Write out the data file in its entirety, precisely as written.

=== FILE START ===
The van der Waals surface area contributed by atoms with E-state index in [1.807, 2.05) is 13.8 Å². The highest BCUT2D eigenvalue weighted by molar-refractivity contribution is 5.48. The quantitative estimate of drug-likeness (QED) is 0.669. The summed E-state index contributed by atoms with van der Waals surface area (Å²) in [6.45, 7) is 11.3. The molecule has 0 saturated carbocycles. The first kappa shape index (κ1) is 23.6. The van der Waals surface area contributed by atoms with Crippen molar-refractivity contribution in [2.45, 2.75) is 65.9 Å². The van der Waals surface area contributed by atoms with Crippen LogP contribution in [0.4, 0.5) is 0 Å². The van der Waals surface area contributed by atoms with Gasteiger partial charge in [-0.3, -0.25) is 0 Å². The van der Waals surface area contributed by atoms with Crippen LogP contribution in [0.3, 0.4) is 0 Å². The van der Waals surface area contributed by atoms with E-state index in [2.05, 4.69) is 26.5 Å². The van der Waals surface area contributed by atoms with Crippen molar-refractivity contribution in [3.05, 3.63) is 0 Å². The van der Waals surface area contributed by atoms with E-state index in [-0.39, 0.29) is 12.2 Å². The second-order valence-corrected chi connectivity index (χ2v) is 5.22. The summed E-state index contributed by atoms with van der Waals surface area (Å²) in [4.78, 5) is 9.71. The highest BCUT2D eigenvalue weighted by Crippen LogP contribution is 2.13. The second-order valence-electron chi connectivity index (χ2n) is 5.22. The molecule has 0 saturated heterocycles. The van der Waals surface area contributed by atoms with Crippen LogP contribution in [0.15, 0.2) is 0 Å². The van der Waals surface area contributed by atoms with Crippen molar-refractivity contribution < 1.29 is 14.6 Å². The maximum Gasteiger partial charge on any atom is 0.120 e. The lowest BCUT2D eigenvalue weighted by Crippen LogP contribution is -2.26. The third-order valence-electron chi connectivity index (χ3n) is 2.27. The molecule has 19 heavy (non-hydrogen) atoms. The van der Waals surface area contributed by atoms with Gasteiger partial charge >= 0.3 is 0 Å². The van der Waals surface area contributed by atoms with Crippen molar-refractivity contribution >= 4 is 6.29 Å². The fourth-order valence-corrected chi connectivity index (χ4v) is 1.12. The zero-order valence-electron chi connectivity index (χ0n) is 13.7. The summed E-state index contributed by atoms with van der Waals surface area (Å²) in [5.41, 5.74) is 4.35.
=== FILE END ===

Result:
The van der Waals surface area contributed by atoms with E-state index in [1.807, 2.05) is 13.8 Å². The highest BCUT2D eigenvalue weighted by molar-refractivity contribution is 5.48. The quantitative estimate of drug-likeness (QED) is 0.669. The summed E-state index contributed by atoms with van der Waals surface area (Å²) in [6.45, 7) is 11.3. The molecule has 0 saturated carbocycles. The first kappa shape index (κ1) is 23.6. The van der Waals surface area contributed by atoms with Crippen molar-refractivity contribution in [2.45, 2.75) is 65.9 Å². The van der Waals surface area contributed by atoms with Crippen LogP contribution in [0.4, 0.5) is 0 Å². The van der Waals surface area contributed by atoms with Gasteiger partial charge in [-0.3, -0.25) is 0 Å². The van der Waals surface area contributed by atoms with Crippen LogP contribution in [0.3, 0.4) is 0 Å². The van der Waals surface area contributed by atoms with E-state index in [2.05, 4.69) is 26.5 Å². The van der Waals surface area contributed by atoms with Crippen molar-refractivity contribution in [3.05, 3.63) is 0 Å². The van der Waals surface area contributed by atoms with E-state index in [-0.39, 0.29) is 12.2 Å². The second-order valence-corrected chi connectivity index (χ2v) is 5.22. The summed E-state index contributed by atoms with van der Waals surface area (Å²) in [4.78, 5) is 9.71. The highest BCUT2D eigenvalue weighted by Crippen LogP contribution is 2.13. The second-order valence-electron chi connectivity index (χ2n) is 5.22. The molecule has 0 saturated heterocycles. The van der Waals surface area contributed by atoms with Crippen LogP contribution in [0.15, 0.2) is 0 Å². The van der Waals surface area contributed by atoms with Crippen molar-refractivity contribution < 1.29 is 14.6 Å². The maximum Gasteiger partial charge on any atom is 0.120 e. The lowest BCUT2D eigenvalue weighted by Crippen LogP contribution is -2.26. The third-order valence-electron chi connectivity index (χ3n) is 2.27. The molecule has 19 heavy (non-hydrogen) atoms. The van der Waals surface area contributed by atoms with Gasteiger partial charge >= 0.3 is 0 Å². The van der Waals surface area contributed by atoms with Crippen molar-refractivity contribution >= 4 is 6.29 Å². The fourth-order valence-corrected chi connectivity index (χ4v) is 1.12. The zero-order valence-electron chi connectivity index (χ0n) is 13.7. The summed E-state index contributed by atoms with van der Waals surface area (Å²) in [5.41, 5.74) is 4.35.